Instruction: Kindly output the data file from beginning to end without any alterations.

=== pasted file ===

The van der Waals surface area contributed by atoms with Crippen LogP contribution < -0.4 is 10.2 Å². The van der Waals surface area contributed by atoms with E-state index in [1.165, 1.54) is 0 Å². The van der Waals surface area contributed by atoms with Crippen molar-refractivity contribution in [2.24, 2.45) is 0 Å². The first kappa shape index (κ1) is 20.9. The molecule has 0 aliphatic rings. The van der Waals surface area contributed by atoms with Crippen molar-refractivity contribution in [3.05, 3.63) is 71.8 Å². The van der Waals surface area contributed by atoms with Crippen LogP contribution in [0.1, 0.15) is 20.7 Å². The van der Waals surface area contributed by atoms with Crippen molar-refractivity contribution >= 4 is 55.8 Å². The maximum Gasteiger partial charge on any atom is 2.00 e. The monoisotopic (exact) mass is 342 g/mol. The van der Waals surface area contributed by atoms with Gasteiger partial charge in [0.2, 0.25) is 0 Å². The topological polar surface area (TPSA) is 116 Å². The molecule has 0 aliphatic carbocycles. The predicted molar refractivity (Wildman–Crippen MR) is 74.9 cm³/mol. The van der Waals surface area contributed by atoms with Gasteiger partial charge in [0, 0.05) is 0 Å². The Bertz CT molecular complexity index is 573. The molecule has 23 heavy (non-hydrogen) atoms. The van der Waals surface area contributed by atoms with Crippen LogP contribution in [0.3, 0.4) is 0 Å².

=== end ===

The van der Waals surface area contributed by atoms with Crippen LogP contribution < -0.4 is 10.2 Å². The van der Waals surface area contributed by atoms with E-state index in [1.165, 1.54) is 0 Å². The van der Waals surface area contributed by atoms with Crippen molar-refractivity contribution in [2.24, 2.45) is 0 Å². The first kappa shape index (κ1) is 20.9. The molecule has 0 aliphatic rings. The van der Waals surface area contributed by atoms with Crippen molar-refractivity contribution in [3.05, 3.63) is 71.8 Å². The van der Waals surface area contributed by atoms with Crippen LogP contribution in [0.1, 0.15) is 20.7 Å². The van der Waals surface area contributed by atoms with Crippen molar-refractivity contribution >= 4 is 55.8 Å². The maximum Gasteiger partial charge on any atom is 2.00 e. The monoisotopic (exact) mass is 342 g/mol. The van der Waals surface area contributed by atoms with Gasteiger partial charge in [0.2, 0.25) is 0 Å². The topological polar surface area (TPSA) is 116 Å². The molecule has 0 aliphatic carbocycles. The predicted molar refractivity (Wildman–Crippen MR) is 74.9 cm³/mol. The van der Waals surface area contributed by atoms with Gasteiger partial charge in [0, 0.05) is 0 Å². The Bertz CT molecular complexity index is 573. The molecule has 23 heavy (non-hydrogen) atoms. The van der Waals surface area contributed by atoms with Crippen LogP contribution in [0.3, 0.4) is 0 Å².